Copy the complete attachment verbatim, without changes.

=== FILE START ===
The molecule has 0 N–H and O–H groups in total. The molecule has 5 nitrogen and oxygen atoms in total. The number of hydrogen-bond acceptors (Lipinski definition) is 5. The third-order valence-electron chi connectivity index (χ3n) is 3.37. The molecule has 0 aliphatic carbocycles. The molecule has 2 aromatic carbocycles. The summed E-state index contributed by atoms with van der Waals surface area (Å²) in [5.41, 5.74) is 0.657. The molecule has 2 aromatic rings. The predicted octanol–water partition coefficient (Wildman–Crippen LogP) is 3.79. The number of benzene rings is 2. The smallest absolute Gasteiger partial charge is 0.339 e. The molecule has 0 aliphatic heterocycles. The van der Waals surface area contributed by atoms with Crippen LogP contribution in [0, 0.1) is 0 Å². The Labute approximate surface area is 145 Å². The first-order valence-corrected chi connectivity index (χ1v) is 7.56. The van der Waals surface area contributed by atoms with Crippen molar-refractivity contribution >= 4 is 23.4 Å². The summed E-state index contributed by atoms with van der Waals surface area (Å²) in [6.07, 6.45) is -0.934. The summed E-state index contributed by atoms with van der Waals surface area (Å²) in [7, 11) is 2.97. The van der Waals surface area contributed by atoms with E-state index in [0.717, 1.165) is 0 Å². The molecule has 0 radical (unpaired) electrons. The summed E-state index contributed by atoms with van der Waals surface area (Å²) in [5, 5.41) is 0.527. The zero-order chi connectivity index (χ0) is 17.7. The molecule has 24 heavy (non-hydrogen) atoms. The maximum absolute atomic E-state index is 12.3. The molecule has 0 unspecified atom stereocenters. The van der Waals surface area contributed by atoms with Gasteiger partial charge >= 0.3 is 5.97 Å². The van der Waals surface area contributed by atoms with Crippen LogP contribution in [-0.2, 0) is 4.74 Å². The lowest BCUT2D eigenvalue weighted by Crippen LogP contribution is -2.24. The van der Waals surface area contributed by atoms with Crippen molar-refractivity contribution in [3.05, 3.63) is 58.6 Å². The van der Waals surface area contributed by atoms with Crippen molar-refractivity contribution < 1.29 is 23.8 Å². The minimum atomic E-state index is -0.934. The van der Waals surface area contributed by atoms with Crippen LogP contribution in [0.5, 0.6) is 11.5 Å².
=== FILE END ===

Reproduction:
The molecule has 0 N–H and O–H groups in total. The molecule has 5 nitrogen and oxygen atoms in total. The number of hydrogen-bond acceptors (Lipinski definition) is 5. The third-order valence-electron chi connectivity index (χ3n) is 3.37. The molecule has 0 aliphatic carbocycles. The molecule has 2 aromatic carbocycles. The summed E-state index contributed by atoms with van der Waals surface area (Å²) in [5.41, 5.74) is 0.657. The molecule has 2 aromatic rings. The predicted octanol–water partition coefficient (Wildman–Crippen LogP) is 3.79. The number of benzene rings is 2. The smallest absolute Gasteiger partial charge is 0.339 e. The molecule has 0 aliphatic heterocycles. The van der Waals surface area contributed by atoms with Crippen LogP contribution in [0, 0.1) is 0 Å². The Labute approximate surface area is 145 Å². The first-order valence-corrected chi connectivity index (χ1v) is 7.56. The van der Waals surface area contributed by atoms with Crippen molar-refractivity contribution >= 4 is 23.4 Å². The summed E-state index contributed by atoms with van der Waals surface area (Å²) in [6.07, 6.45) is -0.934. The summed E-state index contributed by atoms with van der Waals surface area (Å²) in [7, 11) is 2.97. The van der Waals surface area contributed by atoms with E-state index in [0.717, 1.165) is 0 Å². The molecule has 0 radical (unpaired) electrons. The summed E-state index contributed by atoms with van der Waals surface area (Å²) in [5, 5.41) is 0.527. The zero-order chi connectivity index (χ0) is 17.7. The molecule has 24 heavy (non-hydrogen) atoms. The maximum absolute atomic E-state index is 12.3. The molecule has 0 unspecified atom stereocenters. The van der Waals surface area contributed by atoms with Gasteiger partial charge >= 0.3 is 5.97 Å². The van der Waals surface area contributed by atoms with Crippen LogP contribution in [-0.2, 0) is 4.74 Å². The lowest BCUT2D eigenvalue weighted by Crippen LogP contribution is -2.24. The van der Waals surface area contributed by atoms with Crippen molar-refractivity contribution in [3.05, 3.63) is 58.6 Å². The van der Waals surface area contributed by atoms with Crippen molar-refractivity contribution < 1.29 is 23.8 Å². The minimum atomic E-state index is -0.934. The van der Waals surface area contributed by atoms with Crippen LogP contribution in [0.5, 0.6) is 11.5 Å².